In finance terms, boiler rooms are illegal high-pressure operations that try to sell worthless – or even non-existent – shares to investors. The term is part of popular culture thanks to a 2000 film Boiler Room about a fictional stockbroking firm in the United States. Boiler rooms are one of more than a dozen common investment scams the Canadian Securities Administrators warn against.
A boiler room scam is relatively simple and plays on human fallibilities of greed and gullibility. Fraudsters pretending to be stockbrokers typically cold call people on publicly available shareholder lists offering to sell shares in a particular company (which may not actually exist) with a promise of massive returns. Often the scammer will ensure the company is given a bullish forecast on share-tipping message boards used by private investors, giving the impression it is a one-way bet. The sales pitch might be backed up by fictitious but expensive-looking websites reporting news of make-believe shareholder meetings and giving made-up corporate details.
The name boiler room comes from the high temperature and aggressive sales technique used by the fraudsters.
The sales technique often portrays the immediate need to invest in a company claimed to be about to go public or whose share price is “poised for a spike”. The crooks are notoriously persistent and aim to wear down the target’s resistance. Only after the investors have handed over cash do they discover the truth behind the scam. If the shares being peddled are in fact real, they tend to be worth little or are only tradable in highly illiquid markets. Alternatively the company may never have existed.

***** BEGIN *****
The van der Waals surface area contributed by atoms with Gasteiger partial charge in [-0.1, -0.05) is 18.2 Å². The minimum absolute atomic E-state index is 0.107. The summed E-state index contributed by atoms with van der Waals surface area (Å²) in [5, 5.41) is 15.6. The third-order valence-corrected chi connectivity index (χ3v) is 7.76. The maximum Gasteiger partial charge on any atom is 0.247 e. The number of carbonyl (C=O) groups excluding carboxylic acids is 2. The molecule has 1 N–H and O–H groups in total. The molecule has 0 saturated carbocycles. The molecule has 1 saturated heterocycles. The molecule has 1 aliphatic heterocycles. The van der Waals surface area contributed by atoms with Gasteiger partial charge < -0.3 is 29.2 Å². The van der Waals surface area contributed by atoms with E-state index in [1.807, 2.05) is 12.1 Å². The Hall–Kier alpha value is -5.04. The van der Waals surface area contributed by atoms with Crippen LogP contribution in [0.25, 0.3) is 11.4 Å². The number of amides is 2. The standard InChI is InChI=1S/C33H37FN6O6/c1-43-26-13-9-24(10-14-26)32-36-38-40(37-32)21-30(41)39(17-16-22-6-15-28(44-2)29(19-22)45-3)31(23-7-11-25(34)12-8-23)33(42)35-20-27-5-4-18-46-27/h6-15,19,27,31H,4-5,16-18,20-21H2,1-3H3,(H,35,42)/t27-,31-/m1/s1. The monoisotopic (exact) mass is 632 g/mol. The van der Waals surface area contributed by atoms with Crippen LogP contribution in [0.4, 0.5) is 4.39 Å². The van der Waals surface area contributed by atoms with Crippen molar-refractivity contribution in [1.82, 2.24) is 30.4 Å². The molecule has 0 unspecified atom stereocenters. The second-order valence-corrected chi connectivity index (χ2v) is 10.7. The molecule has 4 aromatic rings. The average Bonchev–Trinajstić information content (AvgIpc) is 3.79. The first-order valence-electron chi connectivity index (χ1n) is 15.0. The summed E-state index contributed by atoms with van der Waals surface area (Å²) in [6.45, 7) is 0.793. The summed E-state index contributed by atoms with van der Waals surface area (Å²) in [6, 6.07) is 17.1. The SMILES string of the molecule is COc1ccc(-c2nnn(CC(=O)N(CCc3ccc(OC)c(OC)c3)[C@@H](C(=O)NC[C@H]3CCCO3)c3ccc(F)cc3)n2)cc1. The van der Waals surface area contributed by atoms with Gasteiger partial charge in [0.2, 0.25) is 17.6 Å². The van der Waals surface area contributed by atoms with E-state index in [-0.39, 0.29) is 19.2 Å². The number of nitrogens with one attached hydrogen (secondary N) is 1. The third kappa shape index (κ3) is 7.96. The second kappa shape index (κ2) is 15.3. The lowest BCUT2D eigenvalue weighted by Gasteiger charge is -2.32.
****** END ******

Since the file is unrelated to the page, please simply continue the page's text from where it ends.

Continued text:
Old dogs, new tricks
Regulators appear to be becoming more adept at catching boiler room crooks, with the UK’s Financial Services Authority (FSA) securing its first conviction for boiler room fraud in June 2011. But fraudsters are also finding new ways to operate. UK newspaper The Guardian writes crooks have stolen identities of registered advisers in a move termed “cloning”. Despite the regulatory onslaught, a Google trend analysis suggests there is little sign that criminals are giving up on the scam.
Boiler room frauds are just one of a range of financial scams. The internet is reportedly making it easier for financial fraudsters and scam artists to find potential victims. The Canadian Securities Administrators detail 13 common investment scams in its Avoiding Fraud section, including offshore investment scams (in which money is sent to another country in an arrangement that makes it difficult to get the funds back), affinity frauds (which target groups, such as social clubs or religious communities) and spam emails (which can peddle high-risk investments).
The eZonomics article What is … a Ponzi scheme? details one of the most well-known financial frauds. So, what can be done to protect against financial scams? In the case of boiler rooms, regulators and police urge people to not respond to cold call invitations – however enticing – and suggest instead that details of attempted frauds are reported to them. In the case of suspected Ponzi scams, the eZonomics story lists warning signs (such as unrealistic performance statements and a lack of trading confirmations).
In short, it can pay to be vigilant and ask questions before making any investment, examine risk factors and be sceptical.